One of the mysteries of the English language finally explained.
A hard, unreactive, colorless compound which occurs as the mineral quartz and as a principal constituent of sandstone and other rocks.
- ‘When serpentine dissolves in sulfuric acid, the silicon in the mineral becomes silicon dioxide, or sand, and falls to the bottom, while the magnesium becomes magnesium sulfate.’
- ‘In the fossilisation process, the original organic parts of the shark's tooth are replaced by minerals such as iron pyrites and silica.’
- ‘The silicate minerals are those that contain silica, a combination of silicon and oxygen.’
- ‘Precipitation of gold is favoured by similar conditions to those that favour precipitation of silica.’
- ‘Components such as transistors on microchips are made of inorganic materials, primarily silicon and silicon dioxide.’
- ‘Soils are generally clay silica of varied depths and exposures.’
- ‘Early in the 1800s, mineralogists recognized that tiger's-eye was a fibrous variety of quartz, or silicon dioxide.’
- ‘The host limestone surrounding the pockets has been largely replaced by silica and iron oxides.’
- ‘The most common minerals are those that contain silicon dioxide in one form or another.’
- ‘Quartz and sand are composed of silicon and oxygen alone: silicon dioxide, or silica.’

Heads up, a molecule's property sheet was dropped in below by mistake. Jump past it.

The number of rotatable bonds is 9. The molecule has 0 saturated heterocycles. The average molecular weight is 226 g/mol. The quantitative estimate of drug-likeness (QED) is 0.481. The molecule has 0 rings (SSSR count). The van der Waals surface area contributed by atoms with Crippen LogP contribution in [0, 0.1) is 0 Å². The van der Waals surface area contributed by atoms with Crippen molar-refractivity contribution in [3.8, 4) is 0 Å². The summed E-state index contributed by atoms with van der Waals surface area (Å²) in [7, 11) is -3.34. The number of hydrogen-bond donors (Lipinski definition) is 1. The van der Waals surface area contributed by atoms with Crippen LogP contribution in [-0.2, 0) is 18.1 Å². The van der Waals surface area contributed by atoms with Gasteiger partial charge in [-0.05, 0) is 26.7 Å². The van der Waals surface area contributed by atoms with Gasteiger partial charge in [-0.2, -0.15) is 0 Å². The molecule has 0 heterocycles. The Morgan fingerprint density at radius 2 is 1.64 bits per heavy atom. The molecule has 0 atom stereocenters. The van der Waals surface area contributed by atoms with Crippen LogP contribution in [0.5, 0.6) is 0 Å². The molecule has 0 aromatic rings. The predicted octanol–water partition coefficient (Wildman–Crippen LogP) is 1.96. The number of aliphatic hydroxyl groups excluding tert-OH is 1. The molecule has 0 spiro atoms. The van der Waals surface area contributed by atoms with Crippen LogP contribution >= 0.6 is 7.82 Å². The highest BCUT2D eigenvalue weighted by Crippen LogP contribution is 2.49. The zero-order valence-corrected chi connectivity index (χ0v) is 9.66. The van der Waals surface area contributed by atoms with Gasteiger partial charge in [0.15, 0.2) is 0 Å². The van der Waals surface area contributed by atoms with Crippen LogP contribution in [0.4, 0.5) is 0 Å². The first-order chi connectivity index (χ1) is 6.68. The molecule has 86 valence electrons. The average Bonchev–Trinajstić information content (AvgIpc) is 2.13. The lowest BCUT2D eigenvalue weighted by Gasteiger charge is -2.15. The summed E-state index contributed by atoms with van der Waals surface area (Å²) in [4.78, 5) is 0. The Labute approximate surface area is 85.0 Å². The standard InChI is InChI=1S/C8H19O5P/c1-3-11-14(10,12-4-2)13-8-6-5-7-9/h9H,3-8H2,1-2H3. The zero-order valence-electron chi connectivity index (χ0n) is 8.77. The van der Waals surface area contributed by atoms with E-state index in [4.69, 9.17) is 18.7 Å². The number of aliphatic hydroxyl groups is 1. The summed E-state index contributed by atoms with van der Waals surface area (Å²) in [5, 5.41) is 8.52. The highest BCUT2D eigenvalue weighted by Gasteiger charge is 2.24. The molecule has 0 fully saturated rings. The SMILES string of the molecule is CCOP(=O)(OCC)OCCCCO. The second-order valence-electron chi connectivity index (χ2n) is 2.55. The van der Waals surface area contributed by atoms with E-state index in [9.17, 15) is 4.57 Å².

- ‘Glass is made from silica the most common mineral on the planet and aluminium is the most abundant metal on earth.’
- ‘The silica and other minerals in the clay vitrify under heat and will not become soft clay again.’
- ‘Chert is a finely crystalline silica that commonly forms in association with hot springs.’
- ‘Silica aerogel is made by mixing silicon dioxide with liquid alcohol, then drying out all the alcohol until you have the least-dense matter on earth: A piece of silica aerogel is 99.6 per cent empty space.’
- ‘Soluble silicates can be obtained by heating alkali metal carbonates and silica.’
- ‘Several powders or dry colours use a base of asbestos, chalk powder or silica.’
- ‘Sandy soil attached to the furs was the source of silica in the fur dust.’
- ‘Cristobalite is a crystalline form of silica that has a diamondlike structure.’
- ‘For some animals, developing hard shells of silica, or incorporating calcium in bones and teeth, has clear benefits.’
- ‘The engines of tomorrow's PCs may be based not on silicon dioxide but on exotic new compounds such as perovskite oxide or even the stuff of life itself, DNA.’
Early 19th century: from Latin silex, silic- ‘flint’, on the pattern of words such as alumina.
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